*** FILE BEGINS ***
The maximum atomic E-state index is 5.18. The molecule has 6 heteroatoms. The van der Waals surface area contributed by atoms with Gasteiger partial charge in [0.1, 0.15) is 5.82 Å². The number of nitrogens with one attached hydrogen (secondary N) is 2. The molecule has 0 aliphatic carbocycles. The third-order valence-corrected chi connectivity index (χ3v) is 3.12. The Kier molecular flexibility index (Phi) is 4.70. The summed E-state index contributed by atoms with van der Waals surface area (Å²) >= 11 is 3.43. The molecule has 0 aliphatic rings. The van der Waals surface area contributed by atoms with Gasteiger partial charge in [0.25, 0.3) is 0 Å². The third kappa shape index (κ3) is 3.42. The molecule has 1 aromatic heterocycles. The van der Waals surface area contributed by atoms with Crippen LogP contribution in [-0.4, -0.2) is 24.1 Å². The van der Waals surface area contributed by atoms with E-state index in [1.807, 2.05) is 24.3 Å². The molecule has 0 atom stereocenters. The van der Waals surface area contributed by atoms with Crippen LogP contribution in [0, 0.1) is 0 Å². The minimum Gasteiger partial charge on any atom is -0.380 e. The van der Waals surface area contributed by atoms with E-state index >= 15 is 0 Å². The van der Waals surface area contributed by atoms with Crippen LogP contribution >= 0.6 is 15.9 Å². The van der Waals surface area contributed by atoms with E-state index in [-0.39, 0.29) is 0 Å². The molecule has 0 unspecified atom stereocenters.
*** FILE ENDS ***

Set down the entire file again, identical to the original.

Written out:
The maximum atomic E-state index is 5.18. The molecule has 6 heteroatoms. The van der Waals surface area contributed by atoms with Gasteiger partial charge in [0.1, 0.15) is 5.82 Å². The number of nitrogens with one attached hydrogen (secondary N) is 2. The molecule has 0 aliphatic carbocycles. The third-order valence-corrected chi connectivity index (χ3v) is 3.12. The Kier molecular flexibility index (Phi) is 4.70. The summed E-state index contributed by atoms with van der Waals surface area (Å²) >= 11 is 3.43. The molecule has 0 aliphatic rings. The van der Waals surface area contributed by atoms with Gasteiger partial charge in [0.25, 0.3) is 0 Å². The third kappa shape index (κ3) is 3.42. The molecule has 1 aromatic heterocycles. The van der Waals surface area contributed by atoms with Crippen LogP contribution in [-0.4, -0.2) is 24.1 Å². The van der Waals surface area contributed by atoms with E-state index in [1.807, 2.05) is 24.3 Å². The molecule has 0 atom stereocenters. The van der Waals surface area contributed by atoms with Crippen LogP contribution in [0, 0.1) is 0 Å². The minimum Gasteiger partial charge on any atom is -0.380 e. The van der Waals surface area contributed by atoms with E-state index >= 15 is 0 Å². The van der Waals surface area contributed by atoms with Crippen LogP contribution >= 0.6 is 15.9 Å². The van der Waals surface area contributed by atoms with E-state index in [-0.39, 0.29) is 0 Å². The molecule has 0 unspecified atom stereocenters.